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Ecological Symbiomics

Lead: Monika Bright (Uni Vienna)


Transmission has been identified as key factor in the evolution of symbiotic associations. Two fundamentally different modes of transmission are recognized: horizontal from a free-living source of symbionts and vertical with maternal (and more rarely biparental) symbiont transfer. Even mixed types exist, involving both vertical and horizontal transfers from the environment and intraspecific or interspecific host switching. Horizontally transmitted symbioses show little evidence for phylogenetic congruence and cospeciation, reflecting cotransmission over evolutionary time scales. In exclusively vertically transmitted symbionts, phylogenetic trees are congruent, and in mixed types congruence may be only partial. It has been hypothesized that transmission modes affect the virulence or benevolence of symbionts, but a complex mix of selection pressures may play a more important role than transmission alone. Although mathematical models have been developed to predict under which conditions vertical and horizontal transmission can occur, rigorous testing of these evolutionary models and computational simulations has not yet been possible due to the lack of detailed information, so that our understanding of the implications of transmission pathways does not yet extend to their causes.


We propose to study key ecological aspects in a wide range of symbiotic systems to cover the variety of characteristics related to transmission: intracellular endosymbionts in the vestimentiferan trophosome (Project_11), extracellular endosymbionts in the body wall of gutless oligochaetes (Project_12), gill intracellular endo- and ectosymbionts in lucinid, mytilid and thyasirid bivalves (Projects_13 and 14), and extracellular endosymbionts in the nephridia of earthworms (Project_15). Although in some of our selected systems the principal mechanisms of symbiont transmission are known, important ecological aspects necessary to test existing evolutionary models (Project_1) need to be better understood. These include (i) the diversity, habitat and biogeographical distribution of partners in symbiosis (Projects_11, 13 and 15) and free-living counterpart of symbiont (Projects_11, 12 and 13) (ii) dispersal, colonization, succession of partners (Project_11) (iii) density of partners in the environments and contact rates (Projects_11 - 15) (iv) connectivity between symbiotic and free-living population in direction towards the host via transmission (Projects_12, 13 and 14) and in direction towards the free-living population via release mechanisms (Projects_11 and 14).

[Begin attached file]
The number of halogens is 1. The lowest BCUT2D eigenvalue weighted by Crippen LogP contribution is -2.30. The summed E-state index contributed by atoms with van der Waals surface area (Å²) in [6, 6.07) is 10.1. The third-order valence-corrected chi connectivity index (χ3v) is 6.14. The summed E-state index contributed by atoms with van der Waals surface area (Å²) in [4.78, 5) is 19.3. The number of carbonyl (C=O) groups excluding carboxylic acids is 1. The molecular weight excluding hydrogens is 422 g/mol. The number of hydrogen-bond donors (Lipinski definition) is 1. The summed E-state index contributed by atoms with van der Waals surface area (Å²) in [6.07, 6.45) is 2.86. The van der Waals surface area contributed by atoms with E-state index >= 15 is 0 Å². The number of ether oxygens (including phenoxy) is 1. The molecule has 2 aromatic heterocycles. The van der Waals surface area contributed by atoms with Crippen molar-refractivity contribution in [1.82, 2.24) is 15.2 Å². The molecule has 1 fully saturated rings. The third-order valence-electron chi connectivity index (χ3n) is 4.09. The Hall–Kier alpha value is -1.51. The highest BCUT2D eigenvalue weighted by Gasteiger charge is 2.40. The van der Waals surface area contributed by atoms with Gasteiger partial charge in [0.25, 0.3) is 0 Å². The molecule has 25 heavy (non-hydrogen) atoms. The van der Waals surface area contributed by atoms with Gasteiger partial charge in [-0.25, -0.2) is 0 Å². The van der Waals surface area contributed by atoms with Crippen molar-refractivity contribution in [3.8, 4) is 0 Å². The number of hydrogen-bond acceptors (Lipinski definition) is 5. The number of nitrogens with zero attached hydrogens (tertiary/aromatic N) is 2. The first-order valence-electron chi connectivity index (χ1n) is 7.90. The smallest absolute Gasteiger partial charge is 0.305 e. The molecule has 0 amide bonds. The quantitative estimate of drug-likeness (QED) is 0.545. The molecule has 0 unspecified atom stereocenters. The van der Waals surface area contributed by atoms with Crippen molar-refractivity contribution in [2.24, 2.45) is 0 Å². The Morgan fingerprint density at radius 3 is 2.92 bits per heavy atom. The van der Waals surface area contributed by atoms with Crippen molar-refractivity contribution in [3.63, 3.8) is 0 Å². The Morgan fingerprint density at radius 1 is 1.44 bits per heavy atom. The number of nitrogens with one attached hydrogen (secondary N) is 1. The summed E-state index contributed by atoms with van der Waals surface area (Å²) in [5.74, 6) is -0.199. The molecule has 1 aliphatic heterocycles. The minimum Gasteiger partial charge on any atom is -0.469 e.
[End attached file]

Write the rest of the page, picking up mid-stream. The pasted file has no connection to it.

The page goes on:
Key methods

In this work package a wide arrow of innovative in situ and in vivo experiments combined with state-of-the-art molecular techniques such as PCR-based analyses of key genes of host and symbiont and localization with in situ hybridization combined light and electron microscopy (Projects 11 - 15), substractive mRNA analyses and immunohistochemistry and western blot analyses for protein detection (Project 14), assessment of target genes with siRNA approach (Project 14), and NMR and mass spectrometry (Project 15) are proposed. In situ experiments will be carried out at deep-sea hydrothermal vent, cold seeps and wood falls and shallow-water sediments and include the use of successfully tested artificial devices and quantitative collections of natural substrates (Projects 11, 12 and 13). In vivo cross infection experiments (Projects 14 and 15) as well as artificial curing of symbionts experiments (Project 14) and high pressure symbiont release experiments (Project 11) will be conducted.